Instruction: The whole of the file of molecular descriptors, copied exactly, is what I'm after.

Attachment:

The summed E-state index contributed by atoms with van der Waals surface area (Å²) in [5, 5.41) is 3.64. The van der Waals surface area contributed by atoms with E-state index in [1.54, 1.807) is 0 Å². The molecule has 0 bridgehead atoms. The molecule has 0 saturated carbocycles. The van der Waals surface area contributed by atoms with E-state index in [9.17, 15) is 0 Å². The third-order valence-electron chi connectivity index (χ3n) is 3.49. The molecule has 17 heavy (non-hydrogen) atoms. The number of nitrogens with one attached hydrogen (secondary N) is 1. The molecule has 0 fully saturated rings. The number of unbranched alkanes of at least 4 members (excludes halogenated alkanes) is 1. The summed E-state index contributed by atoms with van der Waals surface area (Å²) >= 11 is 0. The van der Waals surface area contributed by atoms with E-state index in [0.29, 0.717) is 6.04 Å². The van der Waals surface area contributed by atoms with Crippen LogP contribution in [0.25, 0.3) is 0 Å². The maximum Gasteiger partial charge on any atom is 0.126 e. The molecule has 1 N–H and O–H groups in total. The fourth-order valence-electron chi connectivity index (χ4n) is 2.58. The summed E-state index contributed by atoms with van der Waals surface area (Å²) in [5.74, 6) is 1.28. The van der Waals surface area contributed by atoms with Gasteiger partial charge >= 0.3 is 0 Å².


The summed E-state index contributed by atoms with van der Waals surface area (Å²) in [5, 5.41) is 3.64. The van der Waals surface area contributed by atoms with E-state index in [1.54, 1.807) is 0 Å². The molecule has 0 bridgehead atoms. The molecule has 0 saturated carbocycles. The van der Waals surface area contributed by atoms with E-state index in [9.17, 15) is 0 Å². The third-order valence-electron chi connectivity index (χ3n) is 3.49. The molecule has 17 heavy (non-hydrogen) atoms. The number of nitrogens with one attached hydrogen (secondary N) is 1. The molecule has 0 fully saturated rings. The number of unbranched alkanes of at least 4 members (excludes halogenated alkanes) is 1. The summed E-state index contributed by atoms with van der Waals surface area (Å²) >= 11 is 0. The van der Waals surface area contributed by atoms with E-state index in [0.29, 0.717) is 6.04 Å². The van der Waals surface area contributed by atoms with Crippen LogP contribution in [0.25, 0.3) is 0 Å². The maximum Gasteiger partial charge on any atom is 0.126 e. The molecule has 1 N–H and O–H groups in total. The fourth-order valence-electron chi connectivity index (χ4n) is 2.58. The summed E-state index contributed by atoms with van der Waals surface area (Å²) in [5.74, 6) is 1.28. The van der Waals surface area contributed by atoms with Gasteiger partial charge >= 0.3 is 0 Å².